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1744 Alcatraz Avenue
South Berkeley, CA, 94703

510-652-1720

Vaccinations

Kiwi Pediatrics Vaccine Policy

We firmly believe in the effectiveness of vaccines to prevent serious illness and to save lives.

We firmly believe in the safety of our vaccines.

We firmly believe that all children and young adults should receive all of the recommended vaccines according to the schedule published by the Centers for Disease Control and the American Academy of Pediatrics, and we fully support California's law to ensure immunization prior to school entry. 

We firmly believe, based on all available literature, evidence and current studies, that vaccines do not cause autism or other developmental disabilities. We firmly believe that thimerosal, a preservative that has been in vaccines for decades and remains in some vaccines, does not cause autism or other developmental disabilities.  At Kiwi Pediatrics, our infant vaccines are thimerosal free. Vaccines are rigorously studied and monitored for safety before and after licensing; you can find more information on the CDC website.

We firmly believe that vaccinating children and young adults may be the single most important health-promoting intervention we perform as health care providers, and that you can perform as parents/caregivers. The recommended vaccines and their schedule given are the results of years and years of scientific study and data-gathering on millions of children by thousands of our brightest scientists and physicians.

These things being said, we recognize that there has always been and will likely always be controversies surrounding vaccination. Indeed, Benjamin Franklin, persuaded by his brother, was opposed to smallpox vaccine until scientific data convinced him otherwise. Tragically, he had delayed inoculating his favorite son, Frankie, who contracted smallpox and died at the age of 4, leaving Ben with a lifetime of guilt and remorse. Quoting Mr. Franklin’s autobiography:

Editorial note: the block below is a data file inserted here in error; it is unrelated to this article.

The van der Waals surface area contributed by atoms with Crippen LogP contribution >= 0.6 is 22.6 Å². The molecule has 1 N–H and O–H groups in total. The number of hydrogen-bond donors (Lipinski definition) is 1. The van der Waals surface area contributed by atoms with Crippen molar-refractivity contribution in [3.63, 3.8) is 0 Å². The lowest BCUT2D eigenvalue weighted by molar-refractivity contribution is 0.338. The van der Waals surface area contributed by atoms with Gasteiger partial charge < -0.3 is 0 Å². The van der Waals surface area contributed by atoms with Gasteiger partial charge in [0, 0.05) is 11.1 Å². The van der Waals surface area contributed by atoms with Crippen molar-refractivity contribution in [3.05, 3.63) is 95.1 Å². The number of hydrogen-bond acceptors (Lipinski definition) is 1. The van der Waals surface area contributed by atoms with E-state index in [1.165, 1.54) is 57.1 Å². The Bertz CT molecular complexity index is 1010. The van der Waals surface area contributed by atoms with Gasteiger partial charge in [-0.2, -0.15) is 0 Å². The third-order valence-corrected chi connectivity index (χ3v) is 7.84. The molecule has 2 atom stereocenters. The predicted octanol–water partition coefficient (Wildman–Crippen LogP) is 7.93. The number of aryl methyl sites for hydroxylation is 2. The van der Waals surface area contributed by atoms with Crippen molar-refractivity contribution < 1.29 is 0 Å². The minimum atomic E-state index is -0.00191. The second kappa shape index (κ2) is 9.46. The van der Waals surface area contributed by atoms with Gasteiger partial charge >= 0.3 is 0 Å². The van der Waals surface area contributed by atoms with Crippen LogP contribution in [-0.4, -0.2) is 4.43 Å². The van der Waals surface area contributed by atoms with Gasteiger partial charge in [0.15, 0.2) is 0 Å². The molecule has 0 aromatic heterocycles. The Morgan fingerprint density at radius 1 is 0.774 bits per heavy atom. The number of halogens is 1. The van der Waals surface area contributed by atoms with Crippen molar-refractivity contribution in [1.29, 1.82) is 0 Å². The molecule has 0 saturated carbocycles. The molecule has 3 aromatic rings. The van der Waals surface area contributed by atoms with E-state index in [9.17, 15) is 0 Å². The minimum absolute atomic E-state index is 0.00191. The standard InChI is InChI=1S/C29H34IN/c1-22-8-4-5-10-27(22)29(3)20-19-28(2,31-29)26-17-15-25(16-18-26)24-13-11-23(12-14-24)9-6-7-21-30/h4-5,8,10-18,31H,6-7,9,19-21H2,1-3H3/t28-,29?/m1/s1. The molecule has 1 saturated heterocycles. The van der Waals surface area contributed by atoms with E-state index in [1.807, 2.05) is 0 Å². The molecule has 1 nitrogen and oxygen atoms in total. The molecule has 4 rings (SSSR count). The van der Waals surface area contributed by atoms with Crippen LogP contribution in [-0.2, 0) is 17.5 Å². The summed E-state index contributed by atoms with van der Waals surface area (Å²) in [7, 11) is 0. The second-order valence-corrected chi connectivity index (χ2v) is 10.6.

In 1736, I lost one of my sons, a fine boy of four years old, by the smallpox ... long regretted bitterly, and still regret that I had not given it to him by inoculation. This I mention for the sake of parents who omit that operation, on the supposition that they should never forgive themselves if a child died under it, my example showing that the regret may be the same either way, and that, therefore, the safer should be chosen.

The vaccine campaign is truly a victim of its own success. It is precisely because vaccines are so effective at preventing illness that we are even discussing whether or not they should be given. Because of vaccines, many of you have never seen a child with polio, tetanus, whooping cough, bacterial meningitis or even chickenpox, or known a friend or family member whose child died from one of these diseases. Such success can make us complacent or even lazy about vaccinating. But such an attitude, if it becomes widespread, can only lead to tragic results.